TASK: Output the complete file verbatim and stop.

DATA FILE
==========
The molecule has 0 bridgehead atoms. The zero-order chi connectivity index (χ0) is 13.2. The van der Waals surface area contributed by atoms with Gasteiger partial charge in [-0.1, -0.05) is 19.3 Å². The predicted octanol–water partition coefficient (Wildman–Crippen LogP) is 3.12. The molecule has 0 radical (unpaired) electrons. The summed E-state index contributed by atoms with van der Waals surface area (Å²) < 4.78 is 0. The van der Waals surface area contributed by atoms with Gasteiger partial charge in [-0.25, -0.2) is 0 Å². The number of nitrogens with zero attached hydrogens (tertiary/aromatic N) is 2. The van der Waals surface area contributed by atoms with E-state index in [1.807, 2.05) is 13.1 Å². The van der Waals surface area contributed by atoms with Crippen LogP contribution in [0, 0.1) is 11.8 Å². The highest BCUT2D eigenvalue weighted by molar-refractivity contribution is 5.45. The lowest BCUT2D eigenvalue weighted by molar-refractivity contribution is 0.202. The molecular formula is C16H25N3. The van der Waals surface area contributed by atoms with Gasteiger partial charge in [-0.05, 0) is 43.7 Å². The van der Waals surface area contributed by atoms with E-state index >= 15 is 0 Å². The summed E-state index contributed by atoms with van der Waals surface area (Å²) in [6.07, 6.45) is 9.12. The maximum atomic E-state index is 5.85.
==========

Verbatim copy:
The molecule has 0 bridgehead atoms. The zero-order chi connectivity index (χ0) is 13.2. The van der Waals surface area contributed by atoms with Gasteiger partial charge in [-0.1, -0.05) is 19.3 Å². The predicted octanol–water partition coefficient (Wildman–Crippen LogP) is 3.12. The molecule has 0 radical (unpaired) electrons. The summed E-state index contributed by atoms with van der Waals surface area (Å²) < 4.78 is 0. The van der Waals surface area contributed by atoms with Gasteiger partial charge in [-0.25, -0.2) is 0 Å². The number of nitrogens with zero attached hydrogens (tertiary/aromatic N) is 2. The van der Waals surface area contributed by atoms with E-state index in [1.807, 2.05) is 13.1 Å². The van der Waals surface area contributed by atoms with Crippen LogP contribution in [0, 0.1) is 11.8 Å². The highest BCUT2D eigenvalue weighted by molar-refractivity contribution is 5.45. The lowest BCUT2D eigenvalue weighted by molar-refractivity contribution is 0.202. The molecular formula is C16H25N3. The van der Waals surface area contributed by atoms with Gasteiger partial charge in [-0.05, 0) is 43.7 Å². The van der Waals surface area contributed by atoms with E-state index >= 15 is 0 Å². The summed E-state index contributed by atoms with van der Waals surface area (Å²) in [6.07, 6.45) is 9.12. The maximum atomic E-state index is 5.85.